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Leonard Maguire obituary (The Times)

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Leonard Maguire, actor, died on September 12 aged 73. He was born on May 26, 1924.

LEONARD MAGUIRE's gifts made him one of the outstanding talents of the Scottish theatre. He played eccentric characters brilliantly, bringing a fecund intellect and considerable erudition to his performances. For a time he presented serious television and radio programmes, and he also wrote a series of one-man shows which were acclaimed at the Edinburgh Festival. But he never quite received the recognition he deserved, perhaps because he disliked personal publicity.

Leonard Maguire was educated at St Mungo's Academy in Glasgow. After being invalided out of the RAF he joined the Citizens' Theatre as an assistant stage manager and founding member in 1943. His first experience of acting was as part of a gifted company that included the incomparable Duncan Macrae. Later Scots actors, such as Bill Paterson, came to regard Maguire as an influence comparable to Macrae himself.

After repertory at Harrogate and Rugby, he went to London for an audition, but failed to realise that the apparently elderly man interviewing him was Laurence Olivier. Maybe the youthful Olivier was using this disguise to display gravitas; or perhaps, such was his glamour at the time, he did not wish to dazzle.

Undazzled, Maguire duly landed the part, in Thornton Wilder's The Skin of Our Teeth, which starred Vivien Leigh. He also appeared with John Gielgud in Crime and Punishment. When Olivier left for an Australian tour he asked Maguire to hold himself available, but circumstances forced him to take other roles, notably with Edith Evans in Tyrone Guthrie's production of The Rivals.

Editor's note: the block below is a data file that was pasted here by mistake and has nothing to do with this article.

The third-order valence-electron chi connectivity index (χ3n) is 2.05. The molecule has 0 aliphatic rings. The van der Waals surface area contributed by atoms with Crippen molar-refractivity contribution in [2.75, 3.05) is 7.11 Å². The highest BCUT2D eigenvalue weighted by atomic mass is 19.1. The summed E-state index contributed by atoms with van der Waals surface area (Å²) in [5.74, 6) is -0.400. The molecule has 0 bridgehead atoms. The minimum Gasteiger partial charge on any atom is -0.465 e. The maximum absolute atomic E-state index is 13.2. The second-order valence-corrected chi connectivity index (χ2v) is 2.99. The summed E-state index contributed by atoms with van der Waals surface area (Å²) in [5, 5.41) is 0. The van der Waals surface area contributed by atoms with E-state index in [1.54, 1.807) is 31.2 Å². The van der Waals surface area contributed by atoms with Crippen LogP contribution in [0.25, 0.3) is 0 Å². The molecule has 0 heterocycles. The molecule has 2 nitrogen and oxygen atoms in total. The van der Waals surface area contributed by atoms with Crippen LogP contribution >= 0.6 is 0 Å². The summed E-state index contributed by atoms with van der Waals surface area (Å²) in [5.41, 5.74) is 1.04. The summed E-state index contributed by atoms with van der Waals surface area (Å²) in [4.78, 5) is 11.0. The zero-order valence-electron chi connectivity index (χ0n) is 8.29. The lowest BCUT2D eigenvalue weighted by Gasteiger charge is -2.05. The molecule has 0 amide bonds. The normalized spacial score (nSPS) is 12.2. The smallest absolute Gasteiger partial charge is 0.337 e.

Maguire now returned to the English provinces, and then to Scotland. He appeared in the 1951 Edinburgh Festival production of The Three Estates, and at subsequent festivals as Macbeth and in the first public performance of Dylan Thomas's unproduced screenplay Doctor and the Devils.

Like many other actors of the period, notably his contemporary Tom Fleming, he found television and radio a more reliable meal-ticket than the stage. In the early days he used to wear a coat in the studio to disguise the poverty of his clothes, but he was soon in demand and over the next 15 years he worked on almost 2,000 radio programmes, including Scope, devised by the BBC's James McTaggart, Perspective and Tempo.

When Iain Cutherberton became director of the Citizens', Maguire returned to give one of his most memorable performances as Sir David Lindsay in the 1964 premiere of John Arden's Armstrong's Last Goodnight. He appeared at the Edinburgh Lyceum in Bill Bryden's 1973 production of Roddy McMillan's working-class drama The Bevellers, for which he prepared with the thoroughness of a Method actor: covering his clothes in cigarette ash, and bringing a fresh energy to each performance so that fellow actors had to respond nimbly to his shifts of nuance, mood and even position.

Between 1974 and 1978 he created five one-man shows, becoming the only performer ever to win the Edinburgh Festival Fringe First award three years running. Among his shows were dramatisations of the lives and works of the poets Henryson, Dunbar and Coleridge. An Evening of Scottish Horrors was based on stories by R. L. Stevenson.

When he returned to London in 1979 to join the English Actors' Company, his unusual gift for playing quirky characters attracted the interest of television and film producers. The director Peter Greenaway was struck by his performance in an episode of Bergerac, and cast Maguire as the voice of the book in his film Prospero's Books (1991). Maguire also played in EastEnders, Casualty, Rumpole and Dr Who. His film credits included The Honorary Consul (1982) and A Dry White Season (1988). In 1994 he worked with Willem Dafoe on a forthcoming film of Joseph Conrad's Victory.

He spent his final years in France, at Cordes-sur-Ciel near Montauban, with his wife, Frances Campbell. He is survived by her and by their son and two daughters.

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  • Wikipedia (this article): <ref>{{cite news| title=Leonard Maguire obituary (The Times) | url= | work=The Times | pages=27 | date=1997-09-29 | via=Doctor Who Cuttings Archive | accessdate=3 March 2024 }}</ref>
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